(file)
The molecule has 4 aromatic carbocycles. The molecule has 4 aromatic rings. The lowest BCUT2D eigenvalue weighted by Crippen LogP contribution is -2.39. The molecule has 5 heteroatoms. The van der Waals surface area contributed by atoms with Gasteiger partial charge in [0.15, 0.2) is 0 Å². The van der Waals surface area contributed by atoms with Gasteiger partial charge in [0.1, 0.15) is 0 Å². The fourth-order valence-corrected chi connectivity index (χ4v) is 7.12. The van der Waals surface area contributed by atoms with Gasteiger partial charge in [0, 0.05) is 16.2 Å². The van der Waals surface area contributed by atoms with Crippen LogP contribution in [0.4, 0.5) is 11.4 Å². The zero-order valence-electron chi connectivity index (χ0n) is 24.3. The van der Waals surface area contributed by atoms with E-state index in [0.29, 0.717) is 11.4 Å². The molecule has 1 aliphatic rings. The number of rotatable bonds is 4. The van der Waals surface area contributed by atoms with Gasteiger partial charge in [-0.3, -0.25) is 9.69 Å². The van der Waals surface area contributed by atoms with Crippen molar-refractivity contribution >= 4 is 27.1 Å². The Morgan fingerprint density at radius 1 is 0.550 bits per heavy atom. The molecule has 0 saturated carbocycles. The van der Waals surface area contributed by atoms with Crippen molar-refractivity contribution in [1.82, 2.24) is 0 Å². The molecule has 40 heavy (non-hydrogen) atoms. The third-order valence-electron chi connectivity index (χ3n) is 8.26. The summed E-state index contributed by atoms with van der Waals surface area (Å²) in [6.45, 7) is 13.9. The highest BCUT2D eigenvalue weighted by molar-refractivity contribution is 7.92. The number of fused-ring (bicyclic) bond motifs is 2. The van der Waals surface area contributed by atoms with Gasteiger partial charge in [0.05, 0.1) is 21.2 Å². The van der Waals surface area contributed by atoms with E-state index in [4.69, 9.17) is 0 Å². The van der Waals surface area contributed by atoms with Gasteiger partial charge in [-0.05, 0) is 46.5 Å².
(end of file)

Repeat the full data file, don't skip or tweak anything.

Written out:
The molecule has 4 aromatic carbocycles. The molecule has 4 aromatic rings. The lowest BCUT2D eigenvalue weighted by Crippen LogP contribution is -2.39. The molecule has 5 heteroatoms. The van der Waals surface area contributed by atoms with Gasteiger partial charge in [0.15, 0.2) is 0 Å². The van der Waals surface area contributed by atoms with Gasteiger partial charge in [0.1, 0.15) is 0 Å². The fourth-order valence-corrected chi connectivity index (χ4v) is 7.12. The van der Waals surface area contributed by atoms with Gasteiger partial charge in [0, 0.05) is 16.2 Å². The van der Waals surface area contributed by atoms with Crippen LogP contribution in [0.4, 0.5) is 11.4 Å². The zero-order valence-electron chi connectivity index (χ0n) is 24.3. The van der Waals surface area contributed by atoms with E-state index in [0.29, 0.717) is 11.4 Å². The molecule has 1 aliphatic rings. The number of rotatable bonds is 4. The van der Waals surface area contributed by atoms with Gasteiger partial charge in [-0.3, -0.25) is 9.69 Å². The van der Waals surface area contributed by atoms with Crippen molar-refractivity contribution >= 4 is 27.1 Å². The Morgan fingerprint density at radius 1 is 0.550 bits per heavy atom. The molecule has 0 saturated carbocycles. The van der Waals surface area contributed by atoms with Crippen molar-refractivity contribution in [1.82, 2.24) is 0 Å². The molecule has 40 heavy (non-hydrogen) atoms. The third-order valence-electron chi connectivity index (χ3n) is 8.26. The summed E-state index contributed by atoms with van der Waals surface area (Å²) in [6.45, 7) is 13.9. The highest BCUT2D eigenvalue weighted by molar-refractivity contribution is 7.92. The number of fused-ring (bicyclic) bond motifs is 2. The van der Waals surface area contributed by atoms with Gasteiger partial charge in [0.05, 0.1) is 21.2 Å². The van der Waals surface area contributed by atoms with E-state index in [4.69, 9.17) is 0 Å². The van der Waals surface area contributed by atoms with Gasteiger partial charge in [-0.05, 0) is 46.5 Å².